She remembered the occasion, she was on her way to meet the king from her island home, she was young and gullible back then, and the Hippokamp, noted for his sway and prowess in the art of love lulled her like a skillful sculpture. The journey was several days and they got to know each other quite well, Aon and Ais, Ais and Aon, each day one or the other would spot the other and connect, connect with sight and voice and neither one would turn about and run, run to hide from the other, to escape their desires—for she was to be the kings bride. Oh, it was a long time ago she told herself, she had pushed it aside, maybe mistakenly pushed it aside, for now she was thinking of it, about it: but how can one forget hours of love making, love at its height; it was never reproduced by the king in such a way as that (perhaps no one could reproduce such love making, it was supernatural, she had a hundred organisms, as he had, and never to stop, it was endless, a females ultimate sexual experience; only the gods of man could perform like that, perhaps that is way the god’s of Atlantis vanished when it sunk): with all his glory and heart, and love, never duplicated in such an erotic way since. The High Priest was of that order also, so she understood. In any case, He seduced her little by little, more each day, a little more—just a little more, with his mysticism, enveloping her to his dim magical powers of lust, slowly dancing into her eyes, yes like white flashes of strange potions of star dust—crimson stardust, mixed with desire until they both melted together—melted like fog raising a halo up, and around a mountain until it passed into the heavens, and the only thing left is the naked mountain. When he left, he left a warm feeling in her, inside of her, warm and wanting, it had never passed into oblivion, it evidently was unsinkable. It was still dancing in her stomach, in her throat the silence of desire; yet, with the guilt, or so she thought it was guilt: ‘what else could it be,’ she asked herself as she carved her sin into stone so her husband could see it and, and deal with it, torture her for it. Possibly leave her for it, or is that what she wanted, a way out, who can tell, whose to say what the other person is thinking, she perhaps didn’t even know, planning something unconsciously, and when it is triggered into motion, the conscious takes over. What would she do then she asked herself, or did she know.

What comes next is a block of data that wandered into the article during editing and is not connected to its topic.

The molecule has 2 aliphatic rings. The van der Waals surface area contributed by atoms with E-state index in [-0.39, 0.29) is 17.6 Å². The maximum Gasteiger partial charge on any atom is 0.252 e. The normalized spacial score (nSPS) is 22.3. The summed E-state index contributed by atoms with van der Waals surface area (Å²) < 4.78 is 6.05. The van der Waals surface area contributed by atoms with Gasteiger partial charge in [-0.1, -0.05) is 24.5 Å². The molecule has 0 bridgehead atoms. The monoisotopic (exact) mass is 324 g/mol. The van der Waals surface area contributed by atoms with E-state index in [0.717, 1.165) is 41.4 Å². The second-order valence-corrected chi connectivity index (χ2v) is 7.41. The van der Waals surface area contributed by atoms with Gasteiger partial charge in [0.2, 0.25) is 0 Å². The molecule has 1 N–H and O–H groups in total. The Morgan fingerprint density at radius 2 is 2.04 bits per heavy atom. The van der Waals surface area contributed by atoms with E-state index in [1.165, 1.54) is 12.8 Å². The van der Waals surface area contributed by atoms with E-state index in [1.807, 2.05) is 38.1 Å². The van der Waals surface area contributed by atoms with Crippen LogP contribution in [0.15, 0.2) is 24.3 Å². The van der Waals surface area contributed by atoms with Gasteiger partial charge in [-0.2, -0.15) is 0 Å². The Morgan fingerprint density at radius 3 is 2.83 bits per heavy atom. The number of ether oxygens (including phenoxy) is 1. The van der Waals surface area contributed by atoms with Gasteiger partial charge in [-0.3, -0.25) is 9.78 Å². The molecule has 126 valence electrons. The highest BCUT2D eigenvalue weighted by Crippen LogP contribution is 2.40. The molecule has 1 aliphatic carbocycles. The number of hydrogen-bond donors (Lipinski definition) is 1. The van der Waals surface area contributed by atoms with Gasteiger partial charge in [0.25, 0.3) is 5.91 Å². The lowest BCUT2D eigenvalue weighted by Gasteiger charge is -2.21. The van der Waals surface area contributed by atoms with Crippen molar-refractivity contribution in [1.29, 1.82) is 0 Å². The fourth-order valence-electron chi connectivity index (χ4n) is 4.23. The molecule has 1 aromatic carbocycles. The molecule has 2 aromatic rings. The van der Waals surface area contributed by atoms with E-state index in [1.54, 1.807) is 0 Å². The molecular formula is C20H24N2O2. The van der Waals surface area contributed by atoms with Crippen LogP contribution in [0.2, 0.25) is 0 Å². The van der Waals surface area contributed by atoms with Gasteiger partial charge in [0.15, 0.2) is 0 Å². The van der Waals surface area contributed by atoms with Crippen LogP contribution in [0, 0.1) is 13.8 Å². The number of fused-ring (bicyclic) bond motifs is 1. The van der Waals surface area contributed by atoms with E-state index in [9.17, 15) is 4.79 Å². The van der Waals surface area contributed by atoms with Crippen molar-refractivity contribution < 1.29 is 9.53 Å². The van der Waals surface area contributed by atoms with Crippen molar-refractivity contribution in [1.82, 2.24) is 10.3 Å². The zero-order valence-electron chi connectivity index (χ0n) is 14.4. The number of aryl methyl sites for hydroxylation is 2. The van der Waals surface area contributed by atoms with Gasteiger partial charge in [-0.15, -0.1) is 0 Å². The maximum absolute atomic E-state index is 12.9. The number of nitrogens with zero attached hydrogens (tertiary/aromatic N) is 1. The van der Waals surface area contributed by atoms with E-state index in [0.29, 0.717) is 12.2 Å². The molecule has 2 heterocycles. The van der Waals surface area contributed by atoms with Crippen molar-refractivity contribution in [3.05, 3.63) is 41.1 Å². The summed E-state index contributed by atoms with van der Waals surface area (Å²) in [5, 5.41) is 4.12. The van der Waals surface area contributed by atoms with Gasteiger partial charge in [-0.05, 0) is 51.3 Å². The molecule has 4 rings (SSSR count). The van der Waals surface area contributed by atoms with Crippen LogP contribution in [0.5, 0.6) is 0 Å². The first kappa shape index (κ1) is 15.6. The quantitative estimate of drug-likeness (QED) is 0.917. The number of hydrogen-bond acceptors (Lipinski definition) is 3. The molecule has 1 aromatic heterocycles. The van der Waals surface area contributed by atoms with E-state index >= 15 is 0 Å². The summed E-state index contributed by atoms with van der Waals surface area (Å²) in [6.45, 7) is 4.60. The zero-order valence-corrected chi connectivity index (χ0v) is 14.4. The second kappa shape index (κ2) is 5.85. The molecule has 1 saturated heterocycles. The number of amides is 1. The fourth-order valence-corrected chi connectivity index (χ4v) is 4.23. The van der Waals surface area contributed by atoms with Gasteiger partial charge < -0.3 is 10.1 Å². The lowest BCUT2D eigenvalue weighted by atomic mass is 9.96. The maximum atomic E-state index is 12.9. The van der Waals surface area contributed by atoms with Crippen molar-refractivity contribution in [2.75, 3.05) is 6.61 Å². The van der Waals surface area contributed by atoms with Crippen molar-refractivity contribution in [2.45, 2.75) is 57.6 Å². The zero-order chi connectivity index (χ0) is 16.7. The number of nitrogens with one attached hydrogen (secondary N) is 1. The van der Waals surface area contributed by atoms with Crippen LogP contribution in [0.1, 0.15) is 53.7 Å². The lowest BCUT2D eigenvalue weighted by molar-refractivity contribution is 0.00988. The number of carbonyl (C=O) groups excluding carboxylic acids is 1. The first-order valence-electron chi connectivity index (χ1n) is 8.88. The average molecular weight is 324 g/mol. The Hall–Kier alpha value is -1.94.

And so it was this day, during this time she wrote her poem of pity into stone that extended above the waters of the gulf, where the ship was anchored; she left the poem exposed on the rock for her husband to see, and when he did, he simply scratched it out, as if it was of no value. What more could he do, he was no fool.

Khsha-yar-shan [Ruler of Heroes/the Kings Throne]